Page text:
Last week in Atlanta, Imam Mohamed Magid, President of the Islamic Society of North America, joined other top religious leaders, activists, and religious scholars, representing more than 15 countries and over 35 faith-based organizations, universities, and religious bodies, for a conference entitled “Mobilizing Faith for Women: Engaging the Power of Religion and Belief to Advance Human Rights and Dignity.” The event was organized by The Carter Center under the leadership of former US President Jimmy Carter.
The conference highlighted the influence of religion on women’s rights and called on people of faith and religious leaders to assume their responsibility to advance equally the well being of all members of society. Discussions focused on aligning religious life with human rights, stopping human trafficking, connecting religious study to advocacy, and the impact of war on women.
President Carter called the abuse of women “the most pervasive and unaddressed human rights violation on earth… which persists in almost every country on earth, and for which there is a great aversion among men leaders, and even some women leaders, to admit that this is something which exists, that it is serious and troubling and can be and should be addressed courageously.” He added, “The tremendous influence exerted by religious leaders carries with it the moral responsibility for them to take action to address human rights violations of girls and women, including the global problem of sexual violence.”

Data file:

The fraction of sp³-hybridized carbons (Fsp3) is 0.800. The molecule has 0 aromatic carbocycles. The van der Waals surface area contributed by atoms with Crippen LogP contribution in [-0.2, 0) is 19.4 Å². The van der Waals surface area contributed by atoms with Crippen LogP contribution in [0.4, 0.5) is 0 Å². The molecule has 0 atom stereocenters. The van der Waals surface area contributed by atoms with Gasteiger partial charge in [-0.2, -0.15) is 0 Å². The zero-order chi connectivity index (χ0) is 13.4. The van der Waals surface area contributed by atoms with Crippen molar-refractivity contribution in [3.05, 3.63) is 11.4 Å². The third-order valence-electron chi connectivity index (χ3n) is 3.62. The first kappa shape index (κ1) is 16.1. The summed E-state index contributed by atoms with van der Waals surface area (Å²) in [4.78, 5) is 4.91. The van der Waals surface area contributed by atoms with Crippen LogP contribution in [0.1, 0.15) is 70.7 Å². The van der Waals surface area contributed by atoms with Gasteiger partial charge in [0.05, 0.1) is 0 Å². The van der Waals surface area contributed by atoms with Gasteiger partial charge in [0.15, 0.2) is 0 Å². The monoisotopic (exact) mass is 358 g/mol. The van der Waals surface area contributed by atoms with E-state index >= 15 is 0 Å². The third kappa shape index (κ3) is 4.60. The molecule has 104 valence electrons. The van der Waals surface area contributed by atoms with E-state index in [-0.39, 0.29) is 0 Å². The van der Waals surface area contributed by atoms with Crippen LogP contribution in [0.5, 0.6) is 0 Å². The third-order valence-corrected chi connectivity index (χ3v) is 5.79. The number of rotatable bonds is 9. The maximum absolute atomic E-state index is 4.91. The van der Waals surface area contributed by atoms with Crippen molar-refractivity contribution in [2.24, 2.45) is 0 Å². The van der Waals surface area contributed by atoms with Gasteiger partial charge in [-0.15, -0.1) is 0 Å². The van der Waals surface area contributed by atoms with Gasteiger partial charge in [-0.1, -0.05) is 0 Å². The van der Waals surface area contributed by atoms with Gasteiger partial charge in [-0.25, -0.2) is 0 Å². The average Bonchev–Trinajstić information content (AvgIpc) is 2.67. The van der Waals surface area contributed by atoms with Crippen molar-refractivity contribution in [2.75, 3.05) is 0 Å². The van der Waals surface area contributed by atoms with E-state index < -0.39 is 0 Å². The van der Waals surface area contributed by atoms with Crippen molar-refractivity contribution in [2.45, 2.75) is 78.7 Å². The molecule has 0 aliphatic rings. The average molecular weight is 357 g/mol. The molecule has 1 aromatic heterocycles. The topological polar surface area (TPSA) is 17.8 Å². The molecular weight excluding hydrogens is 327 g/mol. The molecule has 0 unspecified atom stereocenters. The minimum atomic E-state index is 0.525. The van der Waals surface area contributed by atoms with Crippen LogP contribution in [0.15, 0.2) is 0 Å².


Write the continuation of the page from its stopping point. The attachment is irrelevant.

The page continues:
“Throughout much of history, men have defined religious norms and texts, and women’s voices were silenced. It is time for women to reclaim their religion,” said Dr. Ziba Mir-Hosseini, a founding member of Musawah Global Movement for Equality and Justice in the Muslim Family, who attended the conference.
“This is one of the most important human rights conferences I have ever attended,” said ISNA President Imam Mohamed Magid. “It was eye-opening to see the scope and depth of efforts that people are engaged in around the world to protect and advance women’s rights. At the same time, I could also see the potential for us to do so much more when people of faith join together to challenge violations of women’s rights, some of the most unaddressed human rights violations of all time. I look forward to working with other participants on this important issue and greatly appreciate President Carter’s work in convening and fully participating in the entire conference.” Imam Magid spoke on the forum’s final panel about connecting religious study, action and advocacy in order to transform local actions into a global movement.
The leaders concluded the conference by calling on all believers to work within their communities to seek positive solutions for violence against women and other gender-based violations of human rights. Specifically, they called for:
- Religious believers to work for human rights and equal dignity for everyone, and to reject violence and the stigmatization of its victims;
- Religious leadership to engage communities to align their spiritual lives with the promise of human rights;
- Colleagues in the human rights community to reach out and engage the support of people of faith as they seek to promote the dignity and full equality of women and girls;
- All people, believers and non-believers, religious institutions and governments, to commit themselves to the peaceful resolution of conflicts.
The full statement can be read here
. More information about the conference, including a video recording, can be found here